Tuesday, February 12, 2013

"Abe Lincoln in Illinois" is a quick biography on TCM, supplements Spielberg

Last night, Turner Classic Movies aired the 1940 biography, “Abe Lincoln in Illinois”, directed by John Cromwell, from RKO Radio Pictures (an old studio, whose trademark was recently revived for “A Late Quartet”, with this link). 
The film stars Raymond Massey (I wonder if there is any distant relation to “Days” young star Chandler Massey) as an affable Abe, somewhat soft-spoken but able to explode when challenged, as in an early fight scene based on his early Kentucky years.  Everyone seems to want to promote and elect him (even to postmaster in New Salem, Illinois, where the mail comes once a week).
His physical presence, as a tall man who may have Marfan’s Syndrome, is handled well.

As he marries Mary Todd, gets elected  to Congress and eventually nominated for president with the young, anti-slavery and “pro freedom” party, the Republicans Party, which can point to a proud origin.  Toward the end of the film, Lincoln engages in some debates and gives some speeches, including a striking passage where he talks about the paradox that nature never makes people exactly equal, but that we must learn how to treat them as free and equal nevertheless.  The speech maps through several apparent logical contradictions.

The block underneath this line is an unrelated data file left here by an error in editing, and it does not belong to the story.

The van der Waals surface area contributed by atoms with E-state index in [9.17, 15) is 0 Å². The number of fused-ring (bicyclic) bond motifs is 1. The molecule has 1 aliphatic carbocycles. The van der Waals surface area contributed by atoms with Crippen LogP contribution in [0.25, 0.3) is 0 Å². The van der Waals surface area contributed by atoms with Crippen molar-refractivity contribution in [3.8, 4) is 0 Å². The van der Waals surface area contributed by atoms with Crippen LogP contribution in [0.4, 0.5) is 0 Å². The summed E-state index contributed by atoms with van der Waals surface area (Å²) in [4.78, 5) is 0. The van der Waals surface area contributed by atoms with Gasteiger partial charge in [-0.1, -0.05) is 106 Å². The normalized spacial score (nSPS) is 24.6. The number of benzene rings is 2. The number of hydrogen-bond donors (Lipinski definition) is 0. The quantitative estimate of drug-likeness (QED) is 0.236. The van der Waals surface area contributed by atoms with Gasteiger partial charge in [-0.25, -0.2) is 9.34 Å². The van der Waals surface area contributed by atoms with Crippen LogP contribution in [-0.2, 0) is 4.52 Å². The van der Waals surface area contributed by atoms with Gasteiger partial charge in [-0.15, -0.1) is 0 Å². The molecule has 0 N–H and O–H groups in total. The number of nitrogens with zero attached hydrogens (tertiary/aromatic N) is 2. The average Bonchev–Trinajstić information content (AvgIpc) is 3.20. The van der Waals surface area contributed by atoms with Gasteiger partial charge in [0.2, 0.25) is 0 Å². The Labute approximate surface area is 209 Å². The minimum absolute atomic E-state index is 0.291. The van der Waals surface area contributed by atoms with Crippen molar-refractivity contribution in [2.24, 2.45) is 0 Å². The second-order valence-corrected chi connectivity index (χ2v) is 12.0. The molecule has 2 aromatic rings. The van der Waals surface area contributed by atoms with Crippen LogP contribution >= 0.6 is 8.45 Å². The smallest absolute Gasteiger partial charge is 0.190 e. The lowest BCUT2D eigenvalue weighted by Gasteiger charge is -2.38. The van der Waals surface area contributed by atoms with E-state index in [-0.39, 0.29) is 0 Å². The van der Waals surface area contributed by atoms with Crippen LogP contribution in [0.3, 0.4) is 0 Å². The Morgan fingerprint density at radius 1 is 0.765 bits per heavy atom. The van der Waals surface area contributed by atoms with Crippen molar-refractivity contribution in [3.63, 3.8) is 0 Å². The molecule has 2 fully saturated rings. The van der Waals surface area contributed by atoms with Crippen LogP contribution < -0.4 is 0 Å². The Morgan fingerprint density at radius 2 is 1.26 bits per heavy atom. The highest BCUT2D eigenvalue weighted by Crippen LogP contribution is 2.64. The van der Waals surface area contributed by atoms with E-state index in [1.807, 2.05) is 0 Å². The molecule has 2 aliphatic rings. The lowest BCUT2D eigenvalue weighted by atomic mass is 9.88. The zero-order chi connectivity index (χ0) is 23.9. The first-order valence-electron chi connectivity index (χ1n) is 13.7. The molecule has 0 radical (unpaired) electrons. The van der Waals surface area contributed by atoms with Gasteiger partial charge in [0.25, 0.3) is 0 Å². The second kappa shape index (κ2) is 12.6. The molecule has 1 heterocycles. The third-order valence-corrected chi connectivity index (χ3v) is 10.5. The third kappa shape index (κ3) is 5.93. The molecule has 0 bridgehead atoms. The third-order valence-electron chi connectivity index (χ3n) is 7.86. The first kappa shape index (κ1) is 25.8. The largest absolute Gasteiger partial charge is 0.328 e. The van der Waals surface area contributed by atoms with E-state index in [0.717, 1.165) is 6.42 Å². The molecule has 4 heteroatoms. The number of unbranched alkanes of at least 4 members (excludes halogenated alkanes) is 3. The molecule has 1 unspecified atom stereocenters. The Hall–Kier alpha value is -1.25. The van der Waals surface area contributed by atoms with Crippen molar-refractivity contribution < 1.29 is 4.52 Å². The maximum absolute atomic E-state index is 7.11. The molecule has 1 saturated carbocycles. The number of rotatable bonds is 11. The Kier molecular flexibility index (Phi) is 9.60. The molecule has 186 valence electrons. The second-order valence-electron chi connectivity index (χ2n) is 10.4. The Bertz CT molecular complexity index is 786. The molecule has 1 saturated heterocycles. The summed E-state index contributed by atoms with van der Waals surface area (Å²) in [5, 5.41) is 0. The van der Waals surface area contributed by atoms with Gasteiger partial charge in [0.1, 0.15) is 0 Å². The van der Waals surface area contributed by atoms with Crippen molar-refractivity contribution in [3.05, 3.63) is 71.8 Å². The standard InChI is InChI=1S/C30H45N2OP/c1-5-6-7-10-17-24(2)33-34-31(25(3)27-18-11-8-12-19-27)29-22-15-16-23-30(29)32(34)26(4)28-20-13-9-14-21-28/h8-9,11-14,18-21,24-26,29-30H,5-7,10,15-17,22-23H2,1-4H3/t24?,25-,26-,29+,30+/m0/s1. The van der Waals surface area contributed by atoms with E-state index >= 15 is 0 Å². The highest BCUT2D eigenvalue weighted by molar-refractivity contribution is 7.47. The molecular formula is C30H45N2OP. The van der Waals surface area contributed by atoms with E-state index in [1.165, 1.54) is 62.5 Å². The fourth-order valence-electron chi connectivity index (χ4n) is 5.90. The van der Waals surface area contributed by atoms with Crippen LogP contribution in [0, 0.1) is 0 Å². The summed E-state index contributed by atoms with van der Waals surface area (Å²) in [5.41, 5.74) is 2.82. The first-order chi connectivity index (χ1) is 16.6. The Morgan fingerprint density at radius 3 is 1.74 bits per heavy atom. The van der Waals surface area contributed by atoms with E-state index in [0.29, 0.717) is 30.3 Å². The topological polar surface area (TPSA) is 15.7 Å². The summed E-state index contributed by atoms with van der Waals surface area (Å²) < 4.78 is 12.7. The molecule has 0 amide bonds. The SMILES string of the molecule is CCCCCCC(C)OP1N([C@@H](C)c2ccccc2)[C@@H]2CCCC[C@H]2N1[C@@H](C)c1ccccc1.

A 110-minute film cannot, of course, do complete justice to the complex history of the man, and of the way he had to promote himself to earn his place in history.
The film makes appropriate viewing in a year when Steven Spielberg’s “Lincoln” for Disney is aiming for Best Picture. 
The black and white cinematography is crisp and sharp for its time.
The film was preceded with an odd short film, “How to Sleep”, by Jack Kinney (Disney, 1953, black and white).  Don’t get in bed with a man like this with bare buttocks.  The film has a David Lynch feel, with mention of warm milk.  

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